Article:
Sharks are some of the oldest and strongest creatures on Earth. They have survived all five mass extinctions, which caused significant loss of biodiversity due to different factors such as volcanoes, asteroids, and climate change.
Sharks’ Resilience Through Mass Extinctions
Around 440 million years ago, during the Ordovician-Silurian extinction, sharks were not as different as they are now. However, some of them managed to survive by changing to new conditions. About 360 million years ago, during the Late Devonian extinction, many marine species disappeared, but sharks kept changing and growing in number.
Sharks’ Resilience During “Great Dying” and Triassic-Jurassic Extinctions
The “Great Dying” happened about 252 million years ago and killed most species in the water and on land. Despite this, some sharks survived, including the ancestors of today’s sharks. Around 201 million years ago, during the Triassic-Jurassic extinction, sharks lived through it and changed to live in new places.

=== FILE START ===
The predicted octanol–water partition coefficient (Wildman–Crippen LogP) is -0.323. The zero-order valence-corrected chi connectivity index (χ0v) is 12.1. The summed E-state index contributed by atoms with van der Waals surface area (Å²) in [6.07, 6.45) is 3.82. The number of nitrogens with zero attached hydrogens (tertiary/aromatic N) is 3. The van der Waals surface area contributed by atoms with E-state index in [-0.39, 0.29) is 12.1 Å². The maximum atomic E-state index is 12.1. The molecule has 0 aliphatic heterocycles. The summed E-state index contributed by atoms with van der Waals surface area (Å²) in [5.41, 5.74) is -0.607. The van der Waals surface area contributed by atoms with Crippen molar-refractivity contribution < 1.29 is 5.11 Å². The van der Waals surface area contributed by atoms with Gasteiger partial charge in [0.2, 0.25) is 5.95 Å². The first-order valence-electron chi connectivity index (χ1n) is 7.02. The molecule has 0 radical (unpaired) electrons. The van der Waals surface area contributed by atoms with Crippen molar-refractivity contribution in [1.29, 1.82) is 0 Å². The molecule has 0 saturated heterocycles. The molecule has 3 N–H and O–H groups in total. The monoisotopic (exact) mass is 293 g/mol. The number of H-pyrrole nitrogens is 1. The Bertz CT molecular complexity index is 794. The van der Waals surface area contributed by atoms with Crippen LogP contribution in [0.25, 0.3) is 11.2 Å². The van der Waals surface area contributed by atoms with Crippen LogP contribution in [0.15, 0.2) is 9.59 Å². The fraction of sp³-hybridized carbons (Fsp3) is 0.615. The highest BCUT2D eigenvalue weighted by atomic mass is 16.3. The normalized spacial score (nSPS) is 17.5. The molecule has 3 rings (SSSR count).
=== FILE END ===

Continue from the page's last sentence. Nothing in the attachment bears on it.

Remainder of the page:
The last mass extinction was the Cretaceous-Paleogene extinction, which happened about 66 million years ago, and an asteroid caused it. The dinosaurs and many other species went extinct, but sharks survived and continued to thrive.
Today, sharks are incredibly diverse, with over 500 species ranging in size from the tiny pygmy shark to the massive whale shark. They play a vital role in maintaining the balance of marine ecosystems, and their survival is critical to the planet’s health.
Sharks are strong and flexible creatures. They have survived tough conditions and thrived for millions of years. We should protect them and make sure they continue to live for future generations as our planet faces new challenges.